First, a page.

Branham is king of Baltimore, not hill


George Branham III couldn't topple the King of the Hill yesterday at Fair Lanes Woodlawn, but he became the King of Baltimore.

Branham, who led the tournament virtually all week, cooled off Brian Voss in the final match and captured the $135,000 Baltimore Open for his first Professional Bowlers Association victory in six years.

He never trailed in his match with Voss while earning $24,000 and a spot in next month's $300,000 Firestone Tournament of Champions, the climactic event of the PBA tour.

But Branham couldn't sustain the momentum in the King of the Hill match that followed, losing to Walter Ray Williams, 230-147, while rolling four open frames in the first nine.

Williams retained the crown for the second straight week and pocketed $5,000.

"It was kind of hard to concentrate after winning the tournament, especially since it had been six years since I won," said Branham. "Maybe bowling King of the Hill first would be better."

Voss was on fire, rolling 19 strikes in a 235-214 victory over Bob Spaulding and a 266-217 victory over Dennis Jacques. Included was a run of seven consecutive strikes against Jacques, a New Jersey resident who hoped to return home to the $170,000 Johnny Petraglia Open this week with the King of the Hill title in hand.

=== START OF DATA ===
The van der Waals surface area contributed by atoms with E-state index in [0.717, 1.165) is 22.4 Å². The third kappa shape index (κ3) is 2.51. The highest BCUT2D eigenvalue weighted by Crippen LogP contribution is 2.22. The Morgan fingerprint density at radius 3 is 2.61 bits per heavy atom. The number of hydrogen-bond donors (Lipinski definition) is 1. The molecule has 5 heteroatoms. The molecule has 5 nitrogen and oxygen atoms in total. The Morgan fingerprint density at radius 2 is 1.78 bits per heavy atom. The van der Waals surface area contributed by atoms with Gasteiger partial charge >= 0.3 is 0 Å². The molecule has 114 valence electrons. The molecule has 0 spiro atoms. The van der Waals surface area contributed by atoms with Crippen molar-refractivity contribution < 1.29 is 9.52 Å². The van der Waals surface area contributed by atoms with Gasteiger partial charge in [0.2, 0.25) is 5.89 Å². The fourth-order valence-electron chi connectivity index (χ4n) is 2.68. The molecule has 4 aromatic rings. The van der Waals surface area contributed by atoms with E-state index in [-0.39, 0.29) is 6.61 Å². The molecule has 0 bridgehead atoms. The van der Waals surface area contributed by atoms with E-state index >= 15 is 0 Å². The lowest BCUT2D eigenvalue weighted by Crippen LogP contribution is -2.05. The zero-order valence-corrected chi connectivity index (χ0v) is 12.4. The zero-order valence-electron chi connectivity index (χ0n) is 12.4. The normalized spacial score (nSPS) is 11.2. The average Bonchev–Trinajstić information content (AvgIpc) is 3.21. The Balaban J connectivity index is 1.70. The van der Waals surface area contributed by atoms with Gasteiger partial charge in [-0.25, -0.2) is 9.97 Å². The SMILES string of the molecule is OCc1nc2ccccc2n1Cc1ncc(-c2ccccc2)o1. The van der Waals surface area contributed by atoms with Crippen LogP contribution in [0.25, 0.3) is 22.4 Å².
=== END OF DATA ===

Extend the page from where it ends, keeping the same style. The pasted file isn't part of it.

But Voss' streak was detoured when he pulled up on his approach in the third frame of the final match, his attention disrupted.

"It was a ball return about 10 lanes over [where Williams was practicing]," said Voss, 1988 PBA Player of the Year. "I just stopped. Nobody can say that's what caused my problems. I might have had a split anyway."

He was faced with a difficult 3-6-9-10 conversion after the first ball, then left the 10 pin while falling 12 pins behind Branham. Voss never recovered.

Still, bowling last, Voss entered the 10th frame with a chance to tie and force a two-frame roll-off with three successive strikes. It wasn't to be as he left four pins with his first ball.

"I moved half a board left and made a pretty good shot," he said. "But needing three strikes to tie isn't the position you want."

Williams said "everything just went wrong for George" in the King of the Hill showdown. "You usually figure you'll start slowly because the practice lane is not even close to what the tournament lane is. But I started getting some breaks and some strikes, and he didn't."

Branham was open in the first two frames and Williams, with a six-pin lead, followed with a turkey. When Branham left the 9 pin for an open sixth frame, the match was all but over.

But it was hardly a letdown for Branham, who almost decided to forgo the Fair Lanes event until he finished third at Erie, Pa., ( (TC week earlier following some mechanical tips from roommate Randy Pedersen.

"At the beginning of the year, I picked two weeks to skip," he said. "But I'm glad I changed my mind. Now I'm going to bowl the rest of the winter tour. I'm on a roll, as they say in bowling."

Branham's last victory was at Union City, Calif. in 1987. He has been a professional for 10 years and collected his highest earnings of $63,990 in 1991.

A popular figure with the gallery, Branham said "the fans pushed me and kept me going this week. I never got down."

After the tournament, the players girded for another night in Baltimore, the result of yesterday's blizzard, before beginning the drive to North Brunswick, N.J.

Branham, who had always struggled here, didn't mind. Yesterday Baltimore moved way up on his list of favorite places.

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